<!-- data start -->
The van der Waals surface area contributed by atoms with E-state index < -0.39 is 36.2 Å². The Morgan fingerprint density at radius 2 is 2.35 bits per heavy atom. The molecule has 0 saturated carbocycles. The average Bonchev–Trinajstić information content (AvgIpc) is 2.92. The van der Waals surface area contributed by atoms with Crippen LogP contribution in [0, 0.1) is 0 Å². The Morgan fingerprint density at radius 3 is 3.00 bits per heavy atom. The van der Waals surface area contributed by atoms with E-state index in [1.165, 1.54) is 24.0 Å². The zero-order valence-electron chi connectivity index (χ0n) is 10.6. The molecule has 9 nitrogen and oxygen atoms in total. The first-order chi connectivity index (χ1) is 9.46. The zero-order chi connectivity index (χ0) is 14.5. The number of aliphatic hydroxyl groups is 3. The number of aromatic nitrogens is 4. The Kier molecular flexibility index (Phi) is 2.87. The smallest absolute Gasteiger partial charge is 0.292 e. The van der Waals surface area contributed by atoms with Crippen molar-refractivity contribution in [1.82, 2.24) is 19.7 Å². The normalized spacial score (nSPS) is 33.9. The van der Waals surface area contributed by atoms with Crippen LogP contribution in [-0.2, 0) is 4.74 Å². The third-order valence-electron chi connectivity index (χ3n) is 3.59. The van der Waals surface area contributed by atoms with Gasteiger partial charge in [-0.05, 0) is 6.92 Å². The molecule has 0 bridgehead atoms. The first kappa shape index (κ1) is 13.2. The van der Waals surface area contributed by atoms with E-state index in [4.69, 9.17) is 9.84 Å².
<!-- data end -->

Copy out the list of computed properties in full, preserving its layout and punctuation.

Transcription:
The van der Waals surface area contributed by atoms with E-state index < -0.39 is 36.2 Å². The Morgan fingerprint density at radius 2 is 2.35 bits per heavy atom. The molecule has 0 saturated carbocycles. The average Bonchev–Trinajstić information content (AvgIpc) is 2.92. The van der Waals surface area contributed by atoms with Crippen LogP contribution in [0, 0.1) is 0 Å². The Morgan fingerprint density at radius 3 is 3.00 bits per heavy atom. The van der Waals surface area contributed by atoms with E-state index in [1.165, 1.54) is 24.0 Å². The zero-order valence-electron chi connectivity index (χ0n) is 10.6. The molecule has 9 nitrogen and oxygen atoms in total. The first-order chi connectivity index (χ1) is 9.46. The zero-order chi connectivity index (χ0) is 14.5. The number of aliphatic hydroxyl groups is 3. The number of aromatic nitrogens is 4. The Kier molecular flexibility index (Phi) is 2.87. The smallest absolute Gasteiger partial charge is 0.292 e. The van der Waals surface area contributed by atoms with Crippen molar-refractivity contribution in [1.82, 2.24) is 19.7 Å². The normalized spacial score (nSPS) is 33.9. The van der Waals surface area contributed by atoms with Crippen LogP contribution in [-0.2, 0) is 4.74 Å². The third-order valence-electron chi connectivity index (χ3n) is 3.59. The van der Waals surface area contributed by atoms with Gasteiger partial charge in [-0.05, 0) is 6.92 Å². The molecule has 0 bridgehead atoms. The first kappa shape index (κ1) is 13.2. The van der Waals surface area contributed by atoms with E-state index in [4.69, 9.17) is 9.84 Å².